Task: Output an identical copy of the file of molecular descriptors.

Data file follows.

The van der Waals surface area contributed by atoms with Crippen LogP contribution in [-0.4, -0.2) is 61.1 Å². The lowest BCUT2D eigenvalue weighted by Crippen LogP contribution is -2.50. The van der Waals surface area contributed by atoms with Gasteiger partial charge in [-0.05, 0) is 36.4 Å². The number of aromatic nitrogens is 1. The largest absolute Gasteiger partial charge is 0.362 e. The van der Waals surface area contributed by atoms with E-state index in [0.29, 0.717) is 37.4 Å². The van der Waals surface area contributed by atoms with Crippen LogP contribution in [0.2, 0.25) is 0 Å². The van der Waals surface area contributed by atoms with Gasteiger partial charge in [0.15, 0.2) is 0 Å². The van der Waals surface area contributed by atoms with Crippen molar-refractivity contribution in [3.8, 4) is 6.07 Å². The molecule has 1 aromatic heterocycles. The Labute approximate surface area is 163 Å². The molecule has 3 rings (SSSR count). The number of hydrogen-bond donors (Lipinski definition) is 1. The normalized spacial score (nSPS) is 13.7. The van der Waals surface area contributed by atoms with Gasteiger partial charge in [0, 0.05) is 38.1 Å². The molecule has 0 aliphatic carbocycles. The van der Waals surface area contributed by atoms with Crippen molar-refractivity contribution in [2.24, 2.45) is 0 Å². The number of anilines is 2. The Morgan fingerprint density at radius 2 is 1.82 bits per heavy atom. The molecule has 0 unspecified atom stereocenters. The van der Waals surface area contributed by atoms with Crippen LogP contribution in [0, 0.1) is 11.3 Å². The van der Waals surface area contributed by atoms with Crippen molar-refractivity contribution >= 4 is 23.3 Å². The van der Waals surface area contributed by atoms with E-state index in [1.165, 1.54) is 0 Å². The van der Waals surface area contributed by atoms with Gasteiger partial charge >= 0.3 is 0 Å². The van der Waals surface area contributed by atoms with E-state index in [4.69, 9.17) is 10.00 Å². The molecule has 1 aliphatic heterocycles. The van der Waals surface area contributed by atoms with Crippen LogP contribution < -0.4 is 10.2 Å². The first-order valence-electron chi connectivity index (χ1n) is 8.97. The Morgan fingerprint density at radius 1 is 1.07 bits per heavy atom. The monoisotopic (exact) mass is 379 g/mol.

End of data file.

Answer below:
The van der Waals surface area contributed by atoms with Crippen LogP contribution in [-0.4, -0.2) is 61.1 Å². The lowest BCUT2D eigenvalue weighted by Crippen LogP contribution is -2.50. The van der Waals surface area contributed by atoms with Gasteiger partial charge in [-0.05, 0) is 36.4 Å². The number of aromatic nitrogens is 1. The largest absolute Gasteiger partial charge is 0.362 e. The van der Waals surface area contributed by atoms with E-state index in [0.29, 0.717) is 37.4 Å². The van der Waals surface area contributed by atoms with Crippen LogP contribution in [0.2, 0.25) is 0 Å². The van der Waals surface area contributed by atoms with Gasteiger partial charge in [0.15, 0.2) is 0 Å². The van der Waals surface area contributed by atoms with Crippen molar-refractivity contribution in [3.8, 4) is 6.07 Å². The molecule has 1 aromatic heterocycles. The Labute approximate surface area is 163 Å². The molecule has 3 rings (SSSR count). The number of hydrogen-bond donors (Lipinski definition) is 1. The normalized spacial score (nSPS) is 13.7. The van der Waals surface area contributed by atoms with Gasteiger partial charge in [0, 0.05) is 38.1 Å². The molecule has 0 aliphatic carbocycles. The van der Waals surface area contributed by atoms with Crippen molar-refractivity contribution in [2.24, 2.45) is 0 Å². The number of anilines is 2. The Morgan fingerprint density at radius 2 is 1.82 bits per heavy atom. The molecule has 0 unspecified atom stereocenters. The van der Waals surface area contributed by atoms with Crippen LogP contribution in [0, 0.1) is 11.3 Å². The van der Waals surface area contributed by atoms with Crippen molar-refractivity contribution >= 4 is 23.3 Å². The van der Waals surface area contributed by atoms with E-state index in [1.165, 1.54) is 0 Å². The van der Waals surface area contributed by atoms with Gasteiger partial charge >= 0.3 is 0 Å². The van der Waals surface area contributed by atoms with E-state index in [4.69, 9.17) is 10.00 Å². The molecule has 1 aliphatic heterocycles. The van der Waals surface area contributed by atoms with Crippen LogP contribution < -0.4 is 10.2 Å². The first-order valence-electron chi connectivity index (χ1n) is 8.97. The Morgan fingerprint density at radius 1 is 1.07 bits per heavy atom. The monoisotopic (exact) mass is 379 g/mol.